Aug 6, 2019

China says it won't "stand by idly" if U.S. deploys missiles in Asia

Photo: Teh Eng Koon/AFP/Getty Images

China said Tuesday it "will not stand by idly" if the U.S. follows through with plans to deploy intermediate-range missiles in the coming months in the Asia-Pacific region, reports AP.

Why it matters: The warning comes after the U.S. formally withdrew last week from the Cold War-era Intermediate Nuclear Forces (INF) agreement with Russia — which the U.S. claimed was unfair because other geopolitical rivals, like China, weren't restricted by its limits. Chinese officials also said they have no plans of joining nuclear weapons talks with the U.S. and Russia due to China's smaller arsenal.

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CNN crew arrested live on air while reporting on Minneapolis protests

CNN's Omar Jimenez and his crew were arrested Friday by Minneapolis state police while reporting on the protests that followed the death of George Floyd, a black man who died in police custody in the city.

What happened: CNN anchors said Jimenez and his crew were arrested for not moving after being told to by police, though the live footage prior to their arrests clearly shows Jimenez talking calmly with police and offering to move wherever necessary.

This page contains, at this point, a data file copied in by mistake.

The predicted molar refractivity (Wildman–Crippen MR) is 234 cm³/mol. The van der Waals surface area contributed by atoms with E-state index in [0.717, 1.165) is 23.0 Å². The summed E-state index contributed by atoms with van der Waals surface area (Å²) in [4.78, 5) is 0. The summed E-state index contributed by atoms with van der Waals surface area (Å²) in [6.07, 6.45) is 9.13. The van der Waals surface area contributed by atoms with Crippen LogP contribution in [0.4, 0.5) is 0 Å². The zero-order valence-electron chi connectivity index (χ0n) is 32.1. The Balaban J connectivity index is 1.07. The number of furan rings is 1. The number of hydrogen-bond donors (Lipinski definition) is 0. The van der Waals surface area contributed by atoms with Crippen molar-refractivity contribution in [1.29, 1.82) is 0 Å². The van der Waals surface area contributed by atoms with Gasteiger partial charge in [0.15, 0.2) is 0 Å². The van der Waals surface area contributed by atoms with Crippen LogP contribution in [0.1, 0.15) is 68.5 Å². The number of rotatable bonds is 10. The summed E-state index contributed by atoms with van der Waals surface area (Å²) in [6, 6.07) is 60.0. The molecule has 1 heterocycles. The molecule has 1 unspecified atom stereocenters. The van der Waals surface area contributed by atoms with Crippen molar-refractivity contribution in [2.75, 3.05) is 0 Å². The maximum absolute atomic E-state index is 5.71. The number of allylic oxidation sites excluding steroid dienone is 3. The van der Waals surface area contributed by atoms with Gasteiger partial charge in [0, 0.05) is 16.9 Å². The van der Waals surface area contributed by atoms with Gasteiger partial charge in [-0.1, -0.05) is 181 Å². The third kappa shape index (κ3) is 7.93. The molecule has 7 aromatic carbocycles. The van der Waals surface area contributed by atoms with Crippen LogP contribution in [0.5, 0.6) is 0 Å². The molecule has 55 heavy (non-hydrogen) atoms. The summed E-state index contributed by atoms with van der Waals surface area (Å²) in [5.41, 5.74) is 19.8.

First look: Trump courts Asian American vote amid coronavirus

Photo: Sarah Silbiger/Getty Images

The president's re-election campaign debuts its "Asian Americans for Trump" initiative in a virtual event tonight, courting a slice of the nation's electorate that has experienced a surge in racism and harassment since the pandemic began.

The big question: How receptive will Asian American voters be in this moment? Trump has faced intense criticism for labeling COVID-19 the "Chinese virus" and the "Wuhan virus" and for appearing to compare Chinatowns in American cities to China itself.

How the U.S. might distribute a coronavirus vaccine

Illustration: Annelise Capossela/Axios

Now that there are glimmers of hope for a coronavirus vaccine, governments, NGOs and others are hashing out plans for how vaccines could be distributed once they are available — and deciding who will get them first.

Why it matters: Potential game-changer vaccines will be sought after by everyone from global powers to local providers. After securing supplies, part of America's plan is to tap into its military know-how to distribute those COVID-19 vaccines.